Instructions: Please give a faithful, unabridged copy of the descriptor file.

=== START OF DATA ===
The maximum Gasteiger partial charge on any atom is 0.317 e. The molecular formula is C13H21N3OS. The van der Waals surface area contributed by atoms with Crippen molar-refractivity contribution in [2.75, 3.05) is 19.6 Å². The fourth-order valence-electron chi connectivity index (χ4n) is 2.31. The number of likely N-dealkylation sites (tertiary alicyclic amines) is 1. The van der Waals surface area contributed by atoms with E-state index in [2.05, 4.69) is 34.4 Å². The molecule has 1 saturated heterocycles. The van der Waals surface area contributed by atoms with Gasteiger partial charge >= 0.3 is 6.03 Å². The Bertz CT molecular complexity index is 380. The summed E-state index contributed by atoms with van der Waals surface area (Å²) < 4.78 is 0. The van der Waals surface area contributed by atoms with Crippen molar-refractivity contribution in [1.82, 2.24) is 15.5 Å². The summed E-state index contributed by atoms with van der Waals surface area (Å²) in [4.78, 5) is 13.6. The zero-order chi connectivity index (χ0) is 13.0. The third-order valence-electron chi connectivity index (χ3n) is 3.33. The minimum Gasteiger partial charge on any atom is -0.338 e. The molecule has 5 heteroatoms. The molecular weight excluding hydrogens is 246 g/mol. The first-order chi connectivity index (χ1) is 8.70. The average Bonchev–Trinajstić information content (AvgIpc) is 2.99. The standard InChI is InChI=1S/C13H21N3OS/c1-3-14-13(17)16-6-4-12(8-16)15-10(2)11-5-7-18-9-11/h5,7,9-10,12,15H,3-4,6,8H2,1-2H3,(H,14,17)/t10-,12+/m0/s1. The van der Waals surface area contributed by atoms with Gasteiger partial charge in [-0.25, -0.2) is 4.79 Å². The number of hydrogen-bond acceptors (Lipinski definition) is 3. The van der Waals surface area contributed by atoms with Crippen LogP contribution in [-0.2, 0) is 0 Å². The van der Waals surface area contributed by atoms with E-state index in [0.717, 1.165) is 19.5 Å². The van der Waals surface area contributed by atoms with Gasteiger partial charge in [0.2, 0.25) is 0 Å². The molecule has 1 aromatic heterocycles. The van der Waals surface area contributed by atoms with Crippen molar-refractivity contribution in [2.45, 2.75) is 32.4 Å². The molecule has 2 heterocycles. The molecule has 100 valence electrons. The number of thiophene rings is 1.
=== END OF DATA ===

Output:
The maximum Gasteiger partial charge on any atom is 0.317 e. The molecular formula is C13H21N3OS. The van der Waals surface area contributed by atoms with Crippen molar-refractivity contribution in [2.75, 3.05) is 19.6 Å². The fourth-order valence-electron chi connectivity index (χ4n) is 2.31. The number of likely N-dealkylation sites (tertiary alicyclic amines) is 1. The van der Waals surface area contributed by atoms with E-state index in [2.05, 4.69) is 34.4 Å². The molecule has 1 saturated heterocycles. The van der Waals surface area contributed by atoms with Gasteiger partial charge >= 0.3 is 6.03 Å². The Bertz CT molecular complexity index is 380. The summed E-state index contributed by atoms with van der Waals surface area (Å²) < 4.78 is 0. The van der Waals surface area contributed by atoms with Crippen molar-refractivity contribution in [1.82, 2.24) is 15.5 Å². The summed E-state index contributed by atoms with van der Waals surface area (Å²) in [4.78, 5) is 13.6. The zero-order chi connectivity index (χ0) is 13.0. The third-order valence-electron chi connectivity index (χ3n) is 3.33. The minimum Gasteiger partial charge on any atom is -0.338 e. The molecule has 5 heteroatoms. The molecular weight excluding hydrogens is 246 g/mol. The first-order chi connectivity index (χ1) is 8.70. The average Bonchev–Trinajstić information content (AvgIpc) is 2.99. The standard InChI is InChI=1S/C13H21N3OS/c1-3-14-13(17)16-6-4-12(8-16)15-10(2)11-5-7-18-9-11/h5,7,9-10,12,15H,3-4,6,8H2,1-2H3,(H,14,17)/t10-,12+/m0/s1. The van der Waals surface area contributed by atoms with Gasteiger partial charge in [-0.25, -0.2) is 4.79 Å². The number of hydrogen-bond acceptors (Lipinski definition) is 3. The van der Waals surface area contributed by atoms with Crippen LogP contribution in [-0.2, 0) is 0 Å². The van der Waals surface area contributed by atoms with E-state index in [0.717, 1.165) is 19.5 Å². The van der Waals surface area contributed by atoms with Gasteiger partial charge in [0.2, 0.25) is 0 Å². The molecule has 1 aromatic heterocycles. The van der Waals surface area contributed by atoms with Crippen molar-refractivity contribution in [2.45, 2.75) is 32.4 Å². The molecule has 2 heterocycles. The molecule has 100 valence electrons. The number of thiophene rings is 1.